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Published: Friday, 10/14/2005

Regional air carrier files for bankruptcy

Northwest Airlink has six daily flights into and out of Toledo. Northwest Airlink has six daily flights into and out of Toledo.

MINNEAPOLIS - Regional carrier Mesaba Airlines followed Northwest Airlines Corp. into bankruptcy yesterday, a victim of Northwest's cuts as the big airline shrinks to try to fix its own financial problems.

Mesaba parent MAIR Holdings Inc. said the Chapter 11 bankruptcy was prompted by "cash shortages and significant fleet changes and uncertainties imposed on it by Northwest Airlines," which is Mesaba's only customer.

The company said it expects to keep flying while in bankruptcy.

Mesaba, flying as Northwest Airlink, has six daily flights to and from Toledo Express Airport, said Brian Schwartz, spokesman for the Toledo-Lucas County Port Authority.

"We do not expect any change in Mesaba's operations in the short term," he said. "We have not had any discussions about the long term."

Mesaba's schedule, passengers, and planes all come from Northwest, and its financial problems did too.

It ferries passengers between Northwest hubs and outposts around the upper Midwest, where it is often the only air carrier.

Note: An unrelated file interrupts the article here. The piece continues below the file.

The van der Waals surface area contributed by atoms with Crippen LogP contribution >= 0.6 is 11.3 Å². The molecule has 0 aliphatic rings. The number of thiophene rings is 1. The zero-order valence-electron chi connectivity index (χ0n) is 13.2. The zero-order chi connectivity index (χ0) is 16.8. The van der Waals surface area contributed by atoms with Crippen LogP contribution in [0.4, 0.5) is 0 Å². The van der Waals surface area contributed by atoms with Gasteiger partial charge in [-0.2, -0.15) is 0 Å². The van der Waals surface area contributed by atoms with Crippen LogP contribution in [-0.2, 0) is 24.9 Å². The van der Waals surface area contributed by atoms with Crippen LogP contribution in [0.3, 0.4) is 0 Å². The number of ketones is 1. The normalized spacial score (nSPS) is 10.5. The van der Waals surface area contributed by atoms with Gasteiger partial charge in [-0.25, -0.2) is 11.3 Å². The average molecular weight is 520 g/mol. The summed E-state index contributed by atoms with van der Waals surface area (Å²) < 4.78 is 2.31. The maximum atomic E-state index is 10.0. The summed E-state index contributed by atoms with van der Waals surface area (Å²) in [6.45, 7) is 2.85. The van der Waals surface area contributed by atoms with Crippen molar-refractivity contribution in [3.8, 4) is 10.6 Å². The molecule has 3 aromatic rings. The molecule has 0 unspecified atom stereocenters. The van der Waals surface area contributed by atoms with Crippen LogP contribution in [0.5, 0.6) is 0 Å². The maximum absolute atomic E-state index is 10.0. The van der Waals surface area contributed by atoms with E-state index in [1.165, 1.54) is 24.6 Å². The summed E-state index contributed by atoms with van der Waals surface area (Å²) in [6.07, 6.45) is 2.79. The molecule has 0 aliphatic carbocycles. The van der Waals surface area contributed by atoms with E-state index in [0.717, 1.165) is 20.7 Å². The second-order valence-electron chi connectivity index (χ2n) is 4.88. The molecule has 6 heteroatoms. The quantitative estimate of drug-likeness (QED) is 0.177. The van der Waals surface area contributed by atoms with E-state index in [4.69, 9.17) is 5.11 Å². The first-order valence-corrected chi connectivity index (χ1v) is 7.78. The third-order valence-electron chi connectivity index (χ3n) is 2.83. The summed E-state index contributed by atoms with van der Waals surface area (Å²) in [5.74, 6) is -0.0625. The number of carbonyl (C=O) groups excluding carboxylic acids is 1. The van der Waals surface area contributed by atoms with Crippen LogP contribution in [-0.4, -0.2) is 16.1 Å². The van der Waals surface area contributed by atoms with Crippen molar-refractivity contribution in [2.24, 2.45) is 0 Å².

Northwest entered bankruptcy court on Sept. 14 and is cutting its domestic schedule to avoid unprofitable routes. Many of those cuts have fallen on its regional carriers, Mesaba and Pinnacle Airlines Inc.

Mesaba was founded in 1944, using one plane to fly between Grand Rapids, Minn., and Minneapolis-St. Paul.

It began flying for Northwest in 1984 and now serves about 100 cities in the upper Midwest and Canada and has 3,945 employees. It operates a fleet of 98 regional jet and jet-prop aircraft. Northwest has said it will take away Mesaba's 35 Avro Regional Jets, about a third of its fleet of 100. Last week, Mesaba warned that Northwest said it would remove 10 Saab prop planes on Jan. 4.

Meanwhile, another regional airline, Comair, said yesterday it will cut jobs, wages, and its fleet to save up to $70 million a year as parent Delta Air Lines Inc. tries to reshape itself for survival.

Comair announced it would eliminate up to 650 more jobs, resulting from Delta's cost slashing during its Chapter 11 bankruptcy reorganization. Combined with earlier announcements, Comair will cut 1,000 jobs, or 14 percent of its work force.

The airline also flies out of Toledo Express.

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